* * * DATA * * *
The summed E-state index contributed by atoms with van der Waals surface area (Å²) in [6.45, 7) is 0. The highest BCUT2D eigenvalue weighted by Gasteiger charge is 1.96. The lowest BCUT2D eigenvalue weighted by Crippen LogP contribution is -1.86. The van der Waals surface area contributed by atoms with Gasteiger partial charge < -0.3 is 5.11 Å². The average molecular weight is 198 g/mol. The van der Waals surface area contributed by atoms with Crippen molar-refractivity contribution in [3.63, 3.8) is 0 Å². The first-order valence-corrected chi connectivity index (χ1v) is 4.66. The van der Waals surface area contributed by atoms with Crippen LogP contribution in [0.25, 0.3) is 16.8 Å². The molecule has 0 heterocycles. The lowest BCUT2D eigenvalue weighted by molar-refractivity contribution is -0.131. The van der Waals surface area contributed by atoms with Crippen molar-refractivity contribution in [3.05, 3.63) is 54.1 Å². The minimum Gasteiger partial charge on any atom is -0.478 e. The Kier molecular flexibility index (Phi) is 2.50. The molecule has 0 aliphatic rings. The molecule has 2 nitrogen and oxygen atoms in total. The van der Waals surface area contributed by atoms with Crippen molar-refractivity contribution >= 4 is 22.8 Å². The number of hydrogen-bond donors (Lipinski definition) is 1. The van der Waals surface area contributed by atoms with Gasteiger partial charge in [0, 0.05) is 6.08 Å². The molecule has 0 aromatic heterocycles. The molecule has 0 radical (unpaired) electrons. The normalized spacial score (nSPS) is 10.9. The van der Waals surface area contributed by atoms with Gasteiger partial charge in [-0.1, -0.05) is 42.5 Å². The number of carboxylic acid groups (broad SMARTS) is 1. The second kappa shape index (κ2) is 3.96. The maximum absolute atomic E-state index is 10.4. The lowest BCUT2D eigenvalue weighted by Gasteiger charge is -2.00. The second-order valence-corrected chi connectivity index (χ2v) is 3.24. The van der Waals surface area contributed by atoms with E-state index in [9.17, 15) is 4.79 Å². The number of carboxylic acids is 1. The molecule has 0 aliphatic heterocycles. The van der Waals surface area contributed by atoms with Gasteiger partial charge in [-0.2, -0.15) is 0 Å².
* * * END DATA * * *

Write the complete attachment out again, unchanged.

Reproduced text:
The summed E-state index contributed by atoms with van der Waals surface area (Å²) in [6.45, 7) is 0. The highest BCUT2D eigenvalue weighted by Gasteiger charge is 1.96. The lowest BCUT2D eigenvalue weighted by Crippen LogP contribution is -1.86. The van der Waals surface area contributed by atoms with Gasteiger partial charge < -0.3 is 5.11 Å². The average molecular weight is 198 g/mol. The van der Waals surface area contributed by atoms with Crippen molar-refractivity contribution in [3.63, 3.8) is 0 Å². The first-order valence-corrected chi connectivity index (χ1v) is 4.66. The van der Waals surface area contributed by atoms with Crippen LogP contribution in [0.25, 0.3) is 16.8 Å². The molecule has 0 heterocycles. The lowest BCUT2D eigenvalue weighted by molar-refractivity contribution is -0.131. The van der Waals surface area contributed by atoms with Crippen molar-refractivity contribution in [3.05, 3.63) is 54.1 Å². The minimum Gasteiger partial charge on any atom is -0.478 e. The Kier molecular flexibility index (Phi) is 2.50. The molecule has 0 aliphatic rings. The molecule has 2 nitrogen and oxygen atoms in total. The van der Waals surface area contributed by atoms with Crippen molar-refractivity contribution >= 4 is 22.8 Å². The number of hydrogen-bond donors (Lipinski definition) is 1. The van der Waals surface area contributed by atoms with Gasteiger partial charge in [0, 0.05) is 6.08 Å². The molecule has 0 aromatic heterocycles. The molecule has 0 radical (unpaired) electrons. The normalized spacial score (nSPS) is 10.9. The van der Waals surface area contributed by atoms with Gasteiger partial charge in [-0.1, -0.05) is 42.5 Å². The number of carboxylic acid groups (broad SMARTS) is 1. The second kappa shape index (κ2) is 3.96. The maximum absolute atomic E-state index is 10.4. The lowest BCUT2D eigenvalue weighted by Gasteiger charge is -2.00. The second-order valence-corrected chi connectivity index (χ2v) is 3.24. The van der Waals surface area contributed by atoms with E-state index in [9.17, 15) is 4.79 Å². The number of carboxylic acids is 1. The molecule has 0 aliphatic heterocycles. The van der Waals surface area contributed by atoms with Gasteiger partial charge in [-0.2, -0.15) is 0 Å².